Ganglion Cyst

What Is a Ganglion Cyst?

A ganglion cyst is fluid-filled lump that develops on the wrists, hands, feet, or ankles, typically in proximity to a tendon or joint. The most common locations for a cyst are the fingertips, the base of the fingers on the hand’s front or palmar side, and on the top of the feet. Growths of this type are nearly always noncancerous. Ganglion cysts vary in size from very small to more than an inch in diameter and will change in size over time. Women are subject to ganglion cysts more often than men.

Most ganglion cysts are harmless. Left untouched, they often disappear on their own. If, however, your cyst becomes painful, or it begins to interfere with hand or foot function, treatment options are available. See your Baptist Health physician for treatment.

What Are the Symptoms of a Ganglion Cyst?

The following symptoms are characteristic of a ganglion cyst:

  • A stationery surface lump on the hands, wrists, feet, or ankles
  • Location near tendons or joints
  • Size ranging from small to large, often changing over time
  • Usually soft but sometimes hard on contact
  • Associated in some cases with pain, numbness, muscle weakness, or tingling sensations
  • Can limit hand or foot movement, depending on size and location

Ganglion cysts form either singly or in groups. Multiple cysts usually have a common root below the surface of the skin.

What Are the Causes of a Ganglion Cyst?

There is no consensus regarding the cause of ganglion cysts. One theory sees irritation of the joints or tendons, through overuse or repetitive motion, as a key factor. The fact that the cysts are filled with synovial fluid rather than infection is supportive, because synovial fluid normally serves as a lubricant for the joints. Other theories view cysts as a response to traumatic injury or arthritis. It’s possible that cysts may form from more than one cause.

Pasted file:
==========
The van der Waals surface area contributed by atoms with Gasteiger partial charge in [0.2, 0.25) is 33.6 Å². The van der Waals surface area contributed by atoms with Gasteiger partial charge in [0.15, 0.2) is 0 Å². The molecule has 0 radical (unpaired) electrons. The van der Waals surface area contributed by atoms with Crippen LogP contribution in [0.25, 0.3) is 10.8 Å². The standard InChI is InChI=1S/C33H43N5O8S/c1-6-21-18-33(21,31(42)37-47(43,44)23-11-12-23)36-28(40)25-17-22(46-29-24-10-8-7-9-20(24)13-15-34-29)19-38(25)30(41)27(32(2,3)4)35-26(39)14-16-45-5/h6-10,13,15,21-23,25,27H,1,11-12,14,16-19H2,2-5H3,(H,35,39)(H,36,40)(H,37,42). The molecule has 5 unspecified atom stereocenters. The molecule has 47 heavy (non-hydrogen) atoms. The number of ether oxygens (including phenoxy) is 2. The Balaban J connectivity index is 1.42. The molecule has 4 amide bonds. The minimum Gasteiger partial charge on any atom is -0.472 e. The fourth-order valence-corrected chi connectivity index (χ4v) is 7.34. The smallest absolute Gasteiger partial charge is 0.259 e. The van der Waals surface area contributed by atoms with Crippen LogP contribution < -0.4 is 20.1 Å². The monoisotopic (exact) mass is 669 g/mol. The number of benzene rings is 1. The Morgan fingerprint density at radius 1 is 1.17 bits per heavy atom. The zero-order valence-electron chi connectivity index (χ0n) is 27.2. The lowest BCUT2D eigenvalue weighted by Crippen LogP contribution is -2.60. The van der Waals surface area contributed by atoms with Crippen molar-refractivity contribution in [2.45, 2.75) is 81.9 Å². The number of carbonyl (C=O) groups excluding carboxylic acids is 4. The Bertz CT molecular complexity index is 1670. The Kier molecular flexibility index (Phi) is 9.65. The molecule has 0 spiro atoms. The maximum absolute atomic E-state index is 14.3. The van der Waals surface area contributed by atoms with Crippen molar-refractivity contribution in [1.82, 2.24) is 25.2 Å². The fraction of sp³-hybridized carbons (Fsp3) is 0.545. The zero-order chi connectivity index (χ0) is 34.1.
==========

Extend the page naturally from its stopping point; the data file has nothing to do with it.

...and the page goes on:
Risk factors for ganglion cysts include age, sex, and prior damage to the joints or tendons. Women between the ages of 20 and 40 are the most likely persons to develop cysts; individuals with osteoarthritis or a history of joint or tendon injury are also at greater risk.

How Is a Ganglion Cyst Diagnosed?

Your physician will take one or more of the following steps to diagnose a ganglion cyst:

  • Physical examination: Your doctor will examine the lump, noting its location, feel, shape, and overall appearance. He or she may also backlight it with a bright light source, because ganglion cysts are often partially translucent.
  • Imaging Tests: X-rays, ultrasound, or magnetic resonance imaging (MRI) scans can provide detailed images of joints and other structures located near the cyst. These images are used to rule out alternative diagnosis, such as arthritis or malignant tumors.
  • Aspiration: Another diagnostic option is aspiration. Your physician will use a needle to draw out a sample of the fluid in the cyst. He or she will want to confirm that this is synovial fluid rather than some form of infection.

How Is a Ganglion Cyst Treated?

If your cyst isn’t painful, or spurring some other medical problem, your physician will likely recommend that you let it go away of its own accord. If, however, your cyst is giving you trouble, he or she may suggest the following possible treatments:

  • Pain relief: Over-the-counter pain medications, including ibuprofen and naproxen sodium, can ease the irritation you’re feeling. Try loose-fitting socks and shoes when your cyst is located on an ankle or foot.
  • Braces and splints: The immobilization of cysts with braces or splints can sometimes reduce impingement on the nerves.
  • Aspiration: Aspiration can also be used to fully drain fluid from a cyst. Oftentimes, the cyst will redevelop.
  • Surgery: The surgical removal of a ganglion cyst is typically a last resort. Your physician will cut away both the cyst and its attachment to a joint or tendon. Cysts sometimes recur, even after surgery.

There are no proven methods for preventing a ganglion cyst. Reducing irritation to joints or tendons, by limiting traumatic or repetitive motion, might yield positive benefits.

Have a Ganglion Cyst?

Though ganglion cysts rarely have serious health complications, they are sometimes a source of pain and joint immobility. See your Baptist Health physician for diagnosis and treatment options.

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